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The oldest known fossilized skin shows how life adapted to Earth

The oldest known fossilized skin shows how life adapted to Earth

Fossilized skin dating back approximately 290 years has been found. – He writes science news

The dark silver stone, taken from a limestone mine in Oklahoma, is the oldest skin fossil ever found in the world. The fossil is about 290 million years old and belongs to an early member of the amniotes. Amphipods are a branch of four-legged vertebrates that evolved from amphibians and include all reptiles, birds, and mammals. The researchers announced their discovery in the journal Current Biology on January 11. 21 million years ago the only fossilized skin ever reported dating from the Paleolithic period (541 million to 252 million years ago). During the Paleozoic era, animals descended to land and branched out.

The dagger-shaped fossil specimen (the two pieces to the left of the lower right piece) is the oldest mummified skin specimen ever found in Valhalla. These and seven skin impressions (also pictured) belong to an early four-legged vertebrate, a marsupial. It is black because oil and tar seeping through the sediment has dyed it black.Source:

Bill and Julie May, two fossil collectors, found the specimen along with other excellently preserved skin impressions in a quarry in the ancient Richard Speer limestone cave system in Oklahoma. The cave's special conditions contributed to the excellent preservation of the fossil. The bodies were buried in fine sediment, which excluded oxygen and slowed decomposition, and were exposed to iron-rich groundwater. Iron helps preserve tissue. There is also an old oil seep at the site. Oil and tar seeped through the remains, insulating them from the deteriorating conditions while they were painted black.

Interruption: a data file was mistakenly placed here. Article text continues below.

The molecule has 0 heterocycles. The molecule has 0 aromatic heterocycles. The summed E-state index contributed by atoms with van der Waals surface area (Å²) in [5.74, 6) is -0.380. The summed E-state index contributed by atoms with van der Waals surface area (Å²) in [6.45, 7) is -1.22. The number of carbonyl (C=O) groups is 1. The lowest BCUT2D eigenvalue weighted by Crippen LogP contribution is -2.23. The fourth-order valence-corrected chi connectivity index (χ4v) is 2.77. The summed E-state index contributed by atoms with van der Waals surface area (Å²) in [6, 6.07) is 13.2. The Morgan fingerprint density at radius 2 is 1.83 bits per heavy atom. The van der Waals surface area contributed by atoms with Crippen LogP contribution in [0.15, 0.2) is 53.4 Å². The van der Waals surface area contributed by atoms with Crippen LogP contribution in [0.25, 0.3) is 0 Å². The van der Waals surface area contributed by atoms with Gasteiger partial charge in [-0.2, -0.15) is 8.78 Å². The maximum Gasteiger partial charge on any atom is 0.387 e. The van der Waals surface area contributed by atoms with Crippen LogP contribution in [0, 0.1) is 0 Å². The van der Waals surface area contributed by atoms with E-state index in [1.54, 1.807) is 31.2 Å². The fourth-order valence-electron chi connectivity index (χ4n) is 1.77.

Captorhinhus, an early marsupial, walked on solid ground during the Permian (about 299 million to 252 million years ago).Source:

Skin specimens contain non-overlapping scales, although scale sizes, distribution and abundance vary. The samples are likely to come from different parts of the placenta's body, and perhaps from different animals. Cross sections of the specimen show a thick outer skin layer (epidermis). The development of strong skin protected early embryos from the elements while helping to retain water.
Surface innovation eventually led to the appearance of bird feathers and mammalian hair follicles. The first step was the bumpy foreskin.

(Source: Science News:

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